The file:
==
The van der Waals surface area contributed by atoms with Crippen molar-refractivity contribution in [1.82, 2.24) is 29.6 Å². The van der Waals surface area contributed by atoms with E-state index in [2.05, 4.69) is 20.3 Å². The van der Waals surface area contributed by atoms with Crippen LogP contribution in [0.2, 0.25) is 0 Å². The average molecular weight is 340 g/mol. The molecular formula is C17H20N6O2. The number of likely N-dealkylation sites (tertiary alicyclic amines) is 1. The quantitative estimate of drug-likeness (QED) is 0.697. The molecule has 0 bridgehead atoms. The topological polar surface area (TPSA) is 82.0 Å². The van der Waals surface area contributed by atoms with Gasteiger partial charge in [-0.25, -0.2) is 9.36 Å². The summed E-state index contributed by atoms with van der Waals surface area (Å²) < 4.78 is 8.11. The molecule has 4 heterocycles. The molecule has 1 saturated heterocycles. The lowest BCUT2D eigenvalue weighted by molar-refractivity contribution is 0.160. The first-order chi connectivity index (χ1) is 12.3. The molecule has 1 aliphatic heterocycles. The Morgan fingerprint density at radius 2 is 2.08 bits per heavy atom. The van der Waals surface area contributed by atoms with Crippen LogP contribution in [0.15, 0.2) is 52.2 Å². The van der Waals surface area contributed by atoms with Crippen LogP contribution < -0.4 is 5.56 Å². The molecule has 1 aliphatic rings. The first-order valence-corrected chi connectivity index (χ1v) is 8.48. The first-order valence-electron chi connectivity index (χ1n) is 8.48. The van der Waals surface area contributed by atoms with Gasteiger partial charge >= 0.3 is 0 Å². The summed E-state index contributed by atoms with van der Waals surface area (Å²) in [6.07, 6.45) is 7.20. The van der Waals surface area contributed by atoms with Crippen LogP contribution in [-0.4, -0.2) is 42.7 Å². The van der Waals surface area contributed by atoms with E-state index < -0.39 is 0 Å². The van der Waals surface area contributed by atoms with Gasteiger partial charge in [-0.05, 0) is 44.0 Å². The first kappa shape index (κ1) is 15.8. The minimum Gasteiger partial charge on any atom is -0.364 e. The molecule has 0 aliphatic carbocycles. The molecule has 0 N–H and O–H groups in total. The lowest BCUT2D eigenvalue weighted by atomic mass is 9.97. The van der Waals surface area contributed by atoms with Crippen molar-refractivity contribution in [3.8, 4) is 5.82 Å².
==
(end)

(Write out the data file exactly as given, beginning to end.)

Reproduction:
The van der Waals surface area contributed by atoms with Crippen molar-refractivity contribution in [1.82, 2.24) is 29.6 Å². The van der Waals surface area contributed by atoms with E-state index in [2.05, 4.69) is 20.3 Å². The van der Waals surface area contributed by atoms with Crippen LogP contribution in [0.2, 0.25) is 0 Å². The average molecular weight is 340 g/mol. The molecular formula is C17H20N6O2. The number of likely N-dealkylation sites (tertiary alicyclic amines) is 1. The quantitative estimate of drug-likeness (QED) is 0.697. The molecule has 0 bridgehead atoms. The topological polar surface area (TPSA) is 82.0 Å². The van der Waals surface area contributed by atoms with Gasteiger partial charge in [-0.25, -0.2) is 9.36 Å². The summed E-state index contributed by atoms with van der Waals surface area (Å²) < 4.78 is 8.11. The molecule has 4 heterocycles. The molecule has 1 saturated heterocycles. The lowest BCUT2D eigenvalue weighted by molar-refractivity contribution is 0.160. The first-order chi connectivity index (χ1) is 12.3. The molecule has 1 aliphatic heterocycles. The Morgan fingerprint density at radius 2 is 2.08 bits per heavy atom. The van der Waals surface area contributed by atoms with Crippen LogP contribution in [0.15, 0.2) is 52.2 Å². The van der Waals surface area contributed by atoms with Crippen LogP contribution < -0.4 is 5.56 Å². The molecule has 1 aliphatic rings. The first-order valence-corrected chi connectivity index (χ1v) is 8.48. The first-order valence-electron chi connectivity index (χ1n) is 8.48. The van der Waals surface area contributed by atoms with Gasteiger partial charge >= 0.3 is 0 Å². The summed E-state index contributed by atoms with van der Waals surface area (Å²) in [6.07, 6.45) is 7.20. The van der Waals surface area contributed by atoms with Crippen LogP contribution in [-0.4, -0.2) is 42.7 Å². The van der Waals surface area contributed by atoms with E-state index < -0.39 is 0 Å². The van der Waals surface area contributed by atoms with Gasteiger partial charge in [-0.05, 0) is 44.0 Å². The first kappa shape index (κ1) is 15.8. The minimum Gasteiger partial charge on any atom is -0.364 e. The molecule has 0 aliphatic carbocycles. The molecule has 0 N–H and O–H groups in total. The lowest BCUT2D eigenvalue weighted by atomic mass is 9.97. The van der Waals surface area contributed by atoms with Crippen molar-refractivity contribution in [3.8, 4) is 5.82 Å².